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Egyptian Forces Roust Tahrir Square Sit-In

August 1, 2011

HEBA AFIFY and RICK GLADSTONE
August 1, 2011

CAIRO — Hundreds of Egyptian troops and security police officers forcibly cleared central Tahrir Square of the remnants of a three-week-old sit-in on Monday, tearing down tents and sending about 200 protesters running into nearby streets as the Ramadan holiday was about to begin.

The army deployed at least a dozen tanks in the square, apparently to prevent protesters from reassembling. Army officers said dozens had been arrested. There were no immediate reports of injuries.

Squads of troops and police officers, including many in plain clothes, used sticks to whack down the tents in the square, and they shredded the cloth fabric so the tents could not be rebuilt.

The protesters, including women and children, had been camped out in the square since July 8 to demand a faster pace of political change from the interim military government that has ruled Egypt since the revolution that toppled Hosni Mubarak, Egypt’s longtime autocratic president, on Feb. 11.

The sit-in had gradually dwindled with the approach of Ramadan, one of Islam’s most important holidays. Those protesters who remained were viewed by local merchants and others living and working near the square as an increasing annoyance, blocking the square and disrupting traffic. Many bystanders cheered when the army and security police moved in.

“I approve of dispersing the sit-in,” said one bystander, who identified himself as Mohamed Nazgy. With many of the protesters having left the square by Sunday, he said, “only thugs were remaining.”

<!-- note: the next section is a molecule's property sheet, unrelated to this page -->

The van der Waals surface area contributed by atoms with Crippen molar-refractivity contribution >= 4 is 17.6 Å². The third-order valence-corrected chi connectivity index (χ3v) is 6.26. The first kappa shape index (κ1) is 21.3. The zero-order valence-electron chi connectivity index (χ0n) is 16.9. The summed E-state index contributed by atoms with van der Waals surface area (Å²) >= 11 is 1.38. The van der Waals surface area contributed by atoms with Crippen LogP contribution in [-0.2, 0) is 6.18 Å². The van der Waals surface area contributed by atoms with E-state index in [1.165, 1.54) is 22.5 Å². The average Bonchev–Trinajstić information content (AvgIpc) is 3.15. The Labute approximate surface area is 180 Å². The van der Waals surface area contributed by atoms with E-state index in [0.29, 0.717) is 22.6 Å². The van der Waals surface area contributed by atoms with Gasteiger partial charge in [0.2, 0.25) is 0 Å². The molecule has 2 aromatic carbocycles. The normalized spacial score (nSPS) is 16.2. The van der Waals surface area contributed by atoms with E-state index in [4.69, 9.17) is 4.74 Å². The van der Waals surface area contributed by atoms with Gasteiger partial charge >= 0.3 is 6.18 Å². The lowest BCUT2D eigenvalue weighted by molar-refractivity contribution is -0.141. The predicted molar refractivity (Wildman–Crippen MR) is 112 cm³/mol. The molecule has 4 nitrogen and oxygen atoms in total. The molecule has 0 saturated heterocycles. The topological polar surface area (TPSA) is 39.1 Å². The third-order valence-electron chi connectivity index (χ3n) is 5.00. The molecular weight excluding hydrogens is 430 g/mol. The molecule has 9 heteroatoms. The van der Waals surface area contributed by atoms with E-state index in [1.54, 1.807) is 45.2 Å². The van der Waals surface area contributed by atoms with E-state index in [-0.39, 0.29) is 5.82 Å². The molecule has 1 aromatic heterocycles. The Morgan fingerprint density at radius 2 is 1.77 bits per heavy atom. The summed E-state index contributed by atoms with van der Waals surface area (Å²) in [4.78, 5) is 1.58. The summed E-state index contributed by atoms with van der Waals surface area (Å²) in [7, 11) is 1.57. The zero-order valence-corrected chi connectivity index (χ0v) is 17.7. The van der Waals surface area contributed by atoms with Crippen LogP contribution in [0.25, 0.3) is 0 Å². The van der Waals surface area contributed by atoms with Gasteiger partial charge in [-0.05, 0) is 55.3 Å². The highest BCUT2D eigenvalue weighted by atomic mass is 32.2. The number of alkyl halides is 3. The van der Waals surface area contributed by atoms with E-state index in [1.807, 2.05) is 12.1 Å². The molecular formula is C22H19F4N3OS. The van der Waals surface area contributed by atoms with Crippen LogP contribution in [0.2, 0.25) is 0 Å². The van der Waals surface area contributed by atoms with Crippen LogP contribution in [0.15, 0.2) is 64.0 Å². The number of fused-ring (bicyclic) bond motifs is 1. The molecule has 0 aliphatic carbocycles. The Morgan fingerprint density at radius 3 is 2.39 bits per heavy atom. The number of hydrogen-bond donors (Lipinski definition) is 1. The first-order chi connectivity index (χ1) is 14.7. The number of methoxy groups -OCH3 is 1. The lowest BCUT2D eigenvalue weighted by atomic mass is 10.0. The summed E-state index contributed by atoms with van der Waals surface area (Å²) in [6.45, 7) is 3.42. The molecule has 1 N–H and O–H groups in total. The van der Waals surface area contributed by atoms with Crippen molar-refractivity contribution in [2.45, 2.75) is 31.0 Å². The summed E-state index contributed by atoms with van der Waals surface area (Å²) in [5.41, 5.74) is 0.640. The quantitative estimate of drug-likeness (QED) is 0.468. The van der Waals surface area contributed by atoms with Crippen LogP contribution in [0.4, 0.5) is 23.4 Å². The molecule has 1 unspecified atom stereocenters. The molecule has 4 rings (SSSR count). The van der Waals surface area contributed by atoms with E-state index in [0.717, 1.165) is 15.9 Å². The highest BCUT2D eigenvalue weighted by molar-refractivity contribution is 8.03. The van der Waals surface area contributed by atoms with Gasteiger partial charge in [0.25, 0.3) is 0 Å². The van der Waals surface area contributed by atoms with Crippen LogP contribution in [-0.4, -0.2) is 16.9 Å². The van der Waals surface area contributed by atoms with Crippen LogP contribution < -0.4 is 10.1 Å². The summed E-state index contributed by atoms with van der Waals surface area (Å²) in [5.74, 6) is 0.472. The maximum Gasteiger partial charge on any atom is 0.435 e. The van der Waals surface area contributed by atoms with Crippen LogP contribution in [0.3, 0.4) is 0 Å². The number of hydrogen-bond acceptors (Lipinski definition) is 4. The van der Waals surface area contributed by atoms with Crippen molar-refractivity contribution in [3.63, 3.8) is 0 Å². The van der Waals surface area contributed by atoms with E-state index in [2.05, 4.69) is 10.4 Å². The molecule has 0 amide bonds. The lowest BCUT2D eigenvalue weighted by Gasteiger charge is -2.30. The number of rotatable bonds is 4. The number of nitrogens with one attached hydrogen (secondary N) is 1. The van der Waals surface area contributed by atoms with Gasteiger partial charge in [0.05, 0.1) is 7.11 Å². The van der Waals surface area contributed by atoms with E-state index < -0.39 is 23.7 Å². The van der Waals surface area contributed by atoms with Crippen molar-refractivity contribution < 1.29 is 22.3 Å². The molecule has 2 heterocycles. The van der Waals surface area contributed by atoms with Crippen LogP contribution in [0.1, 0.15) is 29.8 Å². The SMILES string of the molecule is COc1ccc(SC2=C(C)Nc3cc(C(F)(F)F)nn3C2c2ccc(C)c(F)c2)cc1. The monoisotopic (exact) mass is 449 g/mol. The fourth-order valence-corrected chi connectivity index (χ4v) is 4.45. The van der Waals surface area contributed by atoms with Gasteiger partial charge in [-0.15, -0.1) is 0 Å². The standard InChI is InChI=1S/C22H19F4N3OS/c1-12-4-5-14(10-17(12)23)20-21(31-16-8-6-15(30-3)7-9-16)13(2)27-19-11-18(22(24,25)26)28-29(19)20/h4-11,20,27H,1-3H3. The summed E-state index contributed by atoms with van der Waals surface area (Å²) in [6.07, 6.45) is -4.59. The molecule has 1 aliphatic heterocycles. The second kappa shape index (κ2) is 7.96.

Egypt’s official Middle East News Agency reported that the square had been reopened to traffic, without explaining the security operation that preceded it.

Protest leaders had sought to convince all the sit-in participants to leave before Ramadan, but a core group refused.

On Monday, the leaders condemned the eviction.

“This was expected but not acceptable,” said Ahmed Addraddo, a spokesman for the Democratic Front, one of the political parties formed during the anti-Mubarak revolution. “I was hoping we would disperse the sit-in willingly, but we failed.”

The eviction came less than two days before Mr. Mubarak, 83, is to go on trial on charges of corruption and ordering the killing of protesters before he was ousted. The judge who will oversee the trial said Sunday that the proceeding would be held in a large Cairo hall and broadcast on Egyptian television. However, it remained unclear whether Mr. Mubarak would be present.

The former president, a cancer survivor, has been held in custody in a hospital in Sharm el Sheik, the Sinai resort where he has a summer home. He has complained of numerous maladies, and doctors reported last week that he had refused to eat solid food.

Officials have said he his too weak to be jailed, but many Egyptians see his illnesses as ploys to avoid prosecution. On Sunday, state radio, quoting hospital officials, said Mr. Mubarak’s health was “satisfactory.”

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